This article originally appeared in Plastics Engineering Magazine – August 2014
Failure analysis-backed root cause analysis thwarts the tendency to “theorize before one has data” when failures arise.
When a plastic part fails, there are a number of responses that can arise. At times, some people will deny the existence of the problem, often questioning the motives of those identifying the problem. Others will decide that the problem will go away—that it is a temporary situation that warrants no further action. Experience, however, shows that plastic failures rarely resolve themselves. Such problems may subside temporarily, only to resurface and often escalate.
Commonly, a part failure leads to a team meeting in which multiple theories regarding the cause of the failure are espoused. Theories may arise from random opinions or as part of an organized root cause analysis (RCA). In either case, the theories are typically based upon conjecture, without scientific data.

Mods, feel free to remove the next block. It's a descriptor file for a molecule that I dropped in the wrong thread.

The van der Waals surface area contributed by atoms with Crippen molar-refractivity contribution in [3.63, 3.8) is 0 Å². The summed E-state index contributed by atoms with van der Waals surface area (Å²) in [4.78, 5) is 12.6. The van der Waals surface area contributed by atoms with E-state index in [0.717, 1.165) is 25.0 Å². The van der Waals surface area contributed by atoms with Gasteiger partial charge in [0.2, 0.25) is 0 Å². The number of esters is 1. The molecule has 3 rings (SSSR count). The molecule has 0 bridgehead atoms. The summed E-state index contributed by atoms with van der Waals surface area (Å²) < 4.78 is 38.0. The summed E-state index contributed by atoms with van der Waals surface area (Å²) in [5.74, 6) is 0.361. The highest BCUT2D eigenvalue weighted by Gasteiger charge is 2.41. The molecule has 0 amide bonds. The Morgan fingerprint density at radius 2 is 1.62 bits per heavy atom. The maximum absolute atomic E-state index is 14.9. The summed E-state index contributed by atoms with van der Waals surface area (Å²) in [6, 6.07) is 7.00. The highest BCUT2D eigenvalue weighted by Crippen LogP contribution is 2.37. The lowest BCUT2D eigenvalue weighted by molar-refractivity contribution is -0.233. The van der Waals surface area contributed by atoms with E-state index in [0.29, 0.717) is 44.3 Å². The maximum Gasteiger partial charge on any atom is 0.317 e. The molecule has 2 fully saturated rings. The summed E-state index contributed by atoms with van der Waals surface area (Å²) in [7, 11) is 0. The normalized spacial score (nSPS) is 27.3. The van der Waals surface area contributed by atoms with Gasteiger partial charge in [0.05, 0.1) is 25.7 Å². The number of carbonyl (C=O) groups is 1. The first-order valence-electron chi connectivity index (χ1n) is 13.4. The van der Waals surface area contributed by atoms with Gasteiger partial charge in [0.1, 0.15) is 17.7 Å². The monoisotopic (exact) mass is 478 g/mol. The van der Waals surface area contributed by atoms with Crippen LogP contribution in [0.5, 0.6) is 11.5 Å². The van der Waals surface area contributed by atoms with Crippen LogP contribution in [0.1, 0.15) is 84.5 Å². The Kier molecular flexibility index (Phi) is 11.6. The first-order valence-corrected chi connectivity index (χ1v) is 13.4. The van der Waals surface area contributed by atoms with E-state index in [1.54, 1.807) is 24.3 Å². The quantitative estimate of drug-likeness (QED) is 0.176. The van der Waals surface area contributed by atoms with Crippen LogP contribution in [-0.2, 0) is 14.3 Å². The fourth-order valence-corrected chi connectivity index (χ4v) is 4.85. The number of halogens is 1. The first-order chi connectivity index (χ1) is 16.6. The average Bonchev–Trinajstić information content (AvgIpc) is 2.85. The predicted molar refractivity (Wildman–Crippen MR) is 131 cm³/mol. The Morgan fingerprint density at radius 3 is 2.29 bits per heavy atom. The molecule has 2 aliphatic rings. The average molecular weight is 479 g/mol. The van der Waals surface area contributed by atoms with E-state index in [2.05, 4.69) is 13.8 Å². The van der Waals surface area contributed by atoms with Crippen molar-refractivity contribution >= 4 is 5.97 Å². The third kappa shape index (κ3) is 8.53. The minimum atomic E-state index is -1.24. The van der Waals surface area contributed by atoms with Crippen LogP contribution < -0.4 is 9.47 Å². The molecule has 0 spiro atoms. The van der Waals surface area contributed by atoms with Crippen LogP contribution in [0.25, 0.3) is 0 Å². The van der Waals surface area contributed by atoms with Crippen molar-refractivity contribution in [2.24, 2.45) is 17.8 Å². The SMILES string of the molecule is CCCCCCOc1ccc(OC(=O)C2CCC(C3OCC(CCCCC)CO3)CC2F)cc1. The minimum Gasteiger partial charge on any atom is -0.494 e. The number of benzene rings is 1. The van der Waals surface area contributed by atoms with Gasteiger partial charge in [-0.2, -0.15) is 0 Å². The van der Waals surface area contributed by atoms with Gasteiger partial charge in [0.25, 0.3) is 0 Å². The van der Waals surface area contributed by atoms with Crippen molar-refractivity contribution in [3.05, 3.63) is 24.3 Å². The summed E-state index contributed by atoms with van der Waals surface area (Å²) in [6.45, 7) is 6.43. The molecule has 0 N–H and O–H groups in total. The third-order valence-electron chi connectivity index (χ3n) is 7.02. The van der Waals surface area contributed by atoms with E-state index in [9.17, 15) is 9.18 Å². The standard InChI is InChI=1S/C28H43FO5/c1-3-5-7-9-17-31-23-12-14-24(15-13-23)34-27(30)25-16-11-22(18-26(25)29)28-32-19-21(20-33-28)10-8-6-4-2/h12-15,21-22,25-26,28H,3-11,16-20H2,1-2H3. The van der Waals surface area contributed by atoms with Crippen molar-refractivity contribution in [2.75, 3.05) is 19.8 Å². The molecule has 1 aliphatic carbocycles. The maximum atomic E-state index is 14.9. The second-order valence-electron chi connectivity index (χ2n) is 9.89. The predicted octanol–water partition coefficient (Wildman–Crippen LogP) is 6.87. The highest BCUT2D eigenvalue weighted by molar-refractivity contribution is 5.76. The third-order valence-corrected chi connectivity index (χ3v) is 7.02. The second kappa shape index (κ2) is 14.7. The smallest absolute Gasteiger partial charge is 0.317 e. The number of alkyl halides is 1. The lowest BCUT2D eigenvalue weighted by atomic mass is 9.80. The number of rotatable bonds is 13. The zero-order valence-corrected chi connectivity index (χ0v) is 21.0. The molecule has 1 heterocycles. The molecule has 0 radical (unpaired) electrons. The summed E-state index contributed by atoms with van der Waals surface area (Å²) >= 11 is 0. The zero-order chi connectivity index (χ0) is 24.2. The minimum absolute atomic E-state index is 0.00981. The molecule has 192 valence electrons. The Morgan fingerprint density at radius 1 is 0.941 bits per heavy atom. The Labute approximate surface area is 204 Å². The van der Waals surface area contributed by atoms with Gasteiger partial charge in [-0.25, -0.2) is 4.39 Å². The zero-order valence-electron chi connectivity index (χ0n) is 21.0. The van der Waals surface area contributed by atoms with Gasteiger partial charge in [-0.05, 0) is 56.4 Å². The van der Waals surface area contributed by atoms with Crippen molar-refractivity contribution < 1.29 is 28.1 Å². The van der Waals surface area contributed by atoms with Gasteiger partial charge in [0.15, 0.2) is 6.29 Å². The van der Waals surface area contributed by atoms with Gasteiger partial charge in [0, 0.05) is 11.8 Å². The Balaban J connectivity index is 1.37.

Finally, the failure can be studied using a methodology to allow science to direct the investigation. As U.S. Navy Rear Admiral Grace Hopper once said, “One accurate measurement is worth a thousand expert opinions.” A failure analysis provides the sound scientific data needed to evaluate the problem.
This article presents a typical process for identifying a root cause, with failure analysis as a key step in providing valuable input and direction. The determination of root cause is an interdisciplinary task. In addition to the failure analyst, the team often includes representatives from quality, design, manufacturing, and the end-user. Each instance of failure is certainly different, and the process outlined here will be adjusted on a case-by-case basis as merited by the circumstances. (note: The focus of this treatment is on industrial failures where problem-solving is the primary focus, different than legal cases which include many other aspects not covered in this article.)